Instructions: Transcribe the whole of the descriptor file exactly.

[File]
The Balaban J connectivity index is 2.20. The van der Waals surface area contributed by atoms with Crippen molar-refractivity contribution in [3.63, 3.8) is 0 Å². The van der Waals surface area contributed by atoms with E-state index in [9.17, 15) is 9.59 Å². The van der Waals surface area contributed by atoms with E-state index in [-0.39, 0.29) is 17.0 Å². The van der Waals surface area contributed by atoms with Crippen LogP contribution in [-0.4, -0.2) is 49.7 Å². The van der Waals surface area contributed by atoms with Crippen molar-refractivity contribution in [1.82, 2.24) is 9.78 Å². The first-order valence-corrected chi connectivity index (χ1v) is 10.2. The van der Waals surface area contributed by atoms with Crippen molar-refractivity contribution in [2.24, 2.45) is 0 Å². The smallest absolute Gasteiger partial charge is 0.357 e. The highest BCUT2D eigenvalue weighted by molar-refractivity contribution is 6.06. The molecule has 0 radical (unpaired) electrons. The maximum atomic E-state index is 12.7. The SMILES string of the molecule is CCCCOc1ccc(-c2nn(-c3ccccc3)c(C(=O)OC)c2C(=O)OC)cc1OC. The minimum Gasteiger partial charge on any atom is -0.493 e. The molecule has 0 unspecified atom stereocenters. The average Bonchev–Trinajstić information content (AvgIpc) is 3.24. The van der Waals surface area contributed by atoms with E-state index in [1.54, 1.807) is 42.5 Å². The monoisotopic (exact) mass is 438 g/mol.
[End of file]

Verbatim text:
The Balaban J connectivity index is 2.20. The van der Waals surface area contributed by atoms with Crippen molar-refractivity contribution in [3.63, 3.8) is 0 Å². The van der Waals surface area contributed by atoms with E-state index in [9.17, 15) is 9.59 Å². The van der Waals surface area contributed by atoms with E-state index in [-0.39, 0.29) is 17.0 Å². The van der Waals surface area contributed by atoms with Crippen LogP contribution in [-0.4, -0.2) is 49.7 Å². The van der Waals surface area contributed by atoms with Crippen molar-refractivity contribution in [1.82, 2.24) is 9.78 Å². The first-order valence-corrected chi connectivity index (χ1v) is 10.2. The van der Waals surface area contributed by atoms with Crippen molar-refractivity contribution in [2.24, 2.45) is 0 Å². The smallest absolute Gasteiger partial charge is 0.357 e. The highest BCUT2D eigenvalue weighted by molar-refractivity contribution is 6.06. The molecule has 0 radical (unpaired) electrons. The maximum atomic E-state index is 12.7. The SMILES string of the molecule is CCCCOc1ccc(-c2nn(-c3ccccc3)c(C(=O)OC)c2C(=O)OC)cc1OC. The minimum Gasteiger partial charge on any atom is -0.493 e. The molecule has 0 unspecified atom stereocenters. The average Bonchev–Trinajstić information content (AvgIpc) is 3.24. The van der Waals surface area contributed by atoms with E-state index in [1.54, 1.807) is 42.5 Å². The monoisotopic (exact) mass is 438 g/mol.